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Cornel West: Why I Endorse the Green Party’s Jill Stein Over ‘Neoliberal Disaster’ Hillary Clinton
Posted on Jul 21, 2016
Ever an exemplar of the moral imperatives Truthdig columnist Chris Hedges holds as sacred, author Cornel West told Amy Goodman of “Democracy Now!” earlier this week why he switched his endorsement from Bernie Sanders to Jill Stein when Sanders endorsed the “neoliberal disaster” Hillary Clinton.
“Brother Bernie, no doubt, was the standard-bearer for truth and justice during the primary at a national level, at a highly visible level,” West said. But then “he endorsed Hillary Clinton. ... a neoliberal disaster.”
“A neoliberal disaster is one who generates a mass incarceration regime, who deregulates banks and markets, who promotes chaos of regime change in Libya, supports military coups in Honduras, undermines some of the magnificent efforts in Haiti of working people, and so forth,” West explained. “That’s the record of Hillary Clinton. So there was no way—when my dear brother, who I love very deeply, Bernie Sanders said she will make an outstanding president, I said, “Oh, I disagree with my brother. I think she’ll—I don’t think she’ll make an outstanding president at all.” She’s a militarist. She’s a hawk. She could take us into war with Russia. She could take us into war with Iran. So, I mean, I think she’s—she’s dangerous in terms of her neoliberal ideology—not as a woman, because I’m supporting, of course, my dear sister Jill Stein.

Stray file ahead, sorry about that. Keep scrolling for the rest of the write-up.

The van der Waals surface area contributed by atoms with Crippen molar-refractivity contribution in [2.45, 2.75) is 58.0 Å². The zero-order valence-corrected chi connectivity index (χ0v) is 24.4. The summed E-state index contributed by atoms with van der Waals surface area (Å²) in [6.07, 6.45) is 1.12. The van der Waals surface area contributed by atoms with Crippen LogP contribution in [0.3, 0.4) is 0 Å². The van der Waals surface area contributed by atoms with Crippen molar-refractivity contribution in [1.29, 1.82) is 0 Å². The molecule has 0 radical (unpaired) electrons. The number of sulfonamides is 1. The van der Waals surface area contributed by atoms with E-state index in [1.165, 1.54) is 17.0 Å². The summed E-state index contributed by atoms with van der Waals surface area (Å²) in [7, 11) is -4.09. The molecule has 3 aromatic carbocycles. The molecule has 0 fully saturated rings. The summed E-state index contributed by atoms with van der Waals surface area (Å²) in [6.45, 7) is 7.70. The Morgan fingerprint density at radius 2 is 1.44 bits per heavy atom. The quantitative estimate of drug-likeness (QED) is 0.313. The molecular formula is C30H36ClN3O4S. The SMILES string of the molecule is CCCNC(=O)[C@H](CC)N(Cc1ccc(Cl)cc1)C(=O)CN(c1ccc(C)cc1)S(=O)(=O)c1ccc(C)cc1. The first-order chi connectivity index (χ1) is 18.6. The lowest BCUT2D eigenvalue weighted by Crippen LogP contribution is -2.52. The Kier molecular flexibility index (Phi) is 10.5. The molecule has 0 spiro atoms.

—Posted by Alexander Reed Kelly.
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CORNEL WEST: Yes, yes, yes.
AMY GOODMAN: What made you decide to support the Green Party presidential candidate as opposed to Hillary Clinton?
CORNEL WEST: Well, I’ve never been tied to one party or one candidate or even one institution. And that’s true even with one church as a Christian. I’m committed to truth and justice. And Brother Bernie, no doubt, was the standard-bearer for truth and justice during the primary at a national level, at a highly visible level. Once he endorsed Hillary Clinton, who, for me, is a neoliberal disaster, it was clear—
AMY GOODMAN: What do mean by that?
CORNEL WEST: A neoliberal disaster is one who generates a mass incarceration regime, who deregulates banks and markets, who promotes chaos of regime change in Libya, supports military coups in Honduras, undermines some of the magnificent efforts in Haiti of working people, and so forth. That’s the record of Hillary Clinton. So there was no way—when my dear brother, who I love very deeply, Bernie Sanders said she will make an outstanding president, I said, "Oh, I disagree with my brother. I think she’ll—I don’t think she’ll make an outstanding president at all." She’s a militarist. She’s a hawk. She could take us into war with Russia. She could take us into war with Iran. So, I mean, I think she’s—she’s dangerous in terms of her neoliberal ideology—not as a woman, because I’m supporting, of course, my dear sister Jill Stein.